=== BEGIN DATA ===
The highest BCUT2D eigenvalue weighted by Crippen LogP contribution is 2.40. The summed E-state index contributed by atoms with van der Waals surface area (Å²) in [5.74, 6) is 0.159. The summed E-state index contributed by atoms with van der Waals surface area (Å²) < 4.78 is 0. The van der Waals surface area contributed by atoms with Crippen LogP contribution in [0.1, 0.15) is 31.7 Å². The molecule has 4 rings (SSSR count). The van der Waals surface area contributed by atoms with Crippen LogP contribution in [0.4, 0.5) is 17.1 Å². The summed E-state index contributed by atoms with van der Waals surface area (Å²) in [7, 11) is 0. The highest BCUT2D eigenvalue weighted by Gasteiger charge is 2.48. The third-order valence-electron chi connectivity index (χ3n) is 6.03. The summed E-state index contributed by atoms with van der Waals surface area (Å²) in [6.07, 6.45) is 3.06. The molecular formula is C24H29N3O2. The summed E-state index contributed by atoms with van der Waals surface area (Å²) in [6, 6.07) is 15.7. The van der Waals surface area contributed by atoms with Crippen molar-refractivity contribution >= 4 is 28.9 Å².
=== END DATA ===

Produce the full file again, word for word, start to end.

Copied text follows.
The highest BCUT2D eigenvalue weighted by Crippen LogP contribution is 2.40. The summed E-state index contributed by atoms with van der Waals surface area (Å²) in [5.74, 6) is 0.159. The summed E-state index contributed by atoms with van der Waals surface area (Å²) < 4.78 is 0. The van der Waals surface area contributed by atoms with Crippen LogP contribution in [0.1, 0.15) is 31.7 Å². The molecule has 4 rings (SSSR count). The van der Waals surface area contributed by atoms with Crippen LogP contribution in [0.4, 0.5) is 17.1 Å². The summed E-state index contributed by atoms with van der Waals surface area (Å²) in [7, 11) is 0. The highest BCUT2D eigenvalue weighted by Gasteiger charge is 2.48. The third-order valence-electron chi connectivity index (χ3n) is 6.03. The summed E-state index contributed by atoms with van der Waals surface area (Å²) in [6.07, 6.45) is 3.06. The molecular formula is C24H29N3O2. The summed E-state index contributed by atoms with van der Waals surface area (Å²) in [6, 6.07) is 15.7. The van der Waals surface area contributed by atoms with Crippen molar-refractivity contribution >= 4 is 28.9 Å².